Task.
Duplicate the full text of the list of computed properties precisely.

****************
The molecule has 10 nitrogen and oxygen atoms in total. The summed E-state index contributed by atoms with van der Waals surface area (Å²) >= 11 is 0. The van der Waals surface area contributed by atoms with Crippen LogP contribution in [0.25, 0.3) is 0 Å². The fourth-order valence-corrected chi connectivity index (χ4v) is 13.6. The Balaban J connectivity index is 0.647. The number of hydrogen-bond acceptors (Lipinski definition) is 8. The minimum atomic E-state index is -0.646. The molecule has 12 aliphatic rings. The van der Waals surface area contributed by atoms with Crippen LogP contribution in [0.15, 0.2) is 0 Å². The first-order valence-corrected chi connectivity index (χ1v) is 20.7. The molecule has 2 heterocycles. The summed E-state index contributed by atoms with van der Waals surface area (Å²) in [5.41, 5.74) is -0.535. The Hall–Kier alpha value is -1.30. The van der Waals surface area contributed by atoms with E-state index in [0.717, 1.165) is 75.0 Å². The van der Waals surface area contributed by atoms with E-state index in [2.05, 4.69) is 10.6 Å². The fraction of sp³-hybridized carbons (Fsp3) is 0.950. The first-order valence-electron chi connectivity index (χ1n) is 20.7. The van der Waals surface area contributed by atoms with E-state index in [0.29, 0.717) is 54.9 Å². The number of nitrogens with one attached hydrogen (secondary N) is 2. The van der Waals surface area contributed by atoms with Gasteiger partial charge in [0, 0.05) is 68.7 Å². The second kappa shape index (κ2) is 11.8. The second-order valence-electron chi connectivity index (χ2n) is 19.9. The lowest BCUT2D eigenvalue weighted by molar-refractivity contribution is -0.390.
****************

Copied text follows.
The molecule has 10 nitrogen and oxygen atoms in total. The summed E-state index contributed by atoms with van der Waals surface area (Å²) >= 11 is 0. The van der Waals surface area contributed by atoms with Crippen LogP contribution in [0.25, 0.3) is 0 Å². The fourth-order valence-corrected chi connectivity index (χ4v) is 13.6. The Balaban J connectivity index is 0.647. The number of hydrogen-bond acceptors (Lipinski definition) is 8. The minimum atomic E-state index is -0.646. The molecule has 12 aliphatic rings. The van der Waals surface area contributed by atoms with Crippen LogP contribution in [0.15, 0.2) is 0 Å². The first-order valence-corrected chi connectivity index (χ1v) is 20.7. The molecule has 2 heterocycles. The summed E-state index contributed by atoms with van der Waals surface area (Å²) in [5.41, 5.74) is -0.535. The Hall–Kier alpha value is -1.30. The van der Waals surface area contributed by atoms with E-state index in [0.717, 1.165) is 75.0 Å². The van der Waals surface area contributed by atoms with E-state index in [2.05, 4.69) is 10.6 Å². The fraction of sp³-hybridized carbons (Fsp3) is 0.950. The first-order valence-electron chi connectivity index (χ1n) is 20.7. The van der Waals surface area contributed by atoms with E-state index in [0.29, 0.717) is 54.9 Å². The number of nitrogens with one attached hydrogen (secondary N) is 2. The van der Waals surface area contributed by atoms with Gasteiger partial charge in [0, 0.05) is 68.7 Å². The second kappa shape index (κ2) is 11.8. The second-order valence-electron chi connectivity index (χ2n) is 19.9. The lowest BCUT2D eigenvalue weighted by molar-refractivity contribution is -0.390.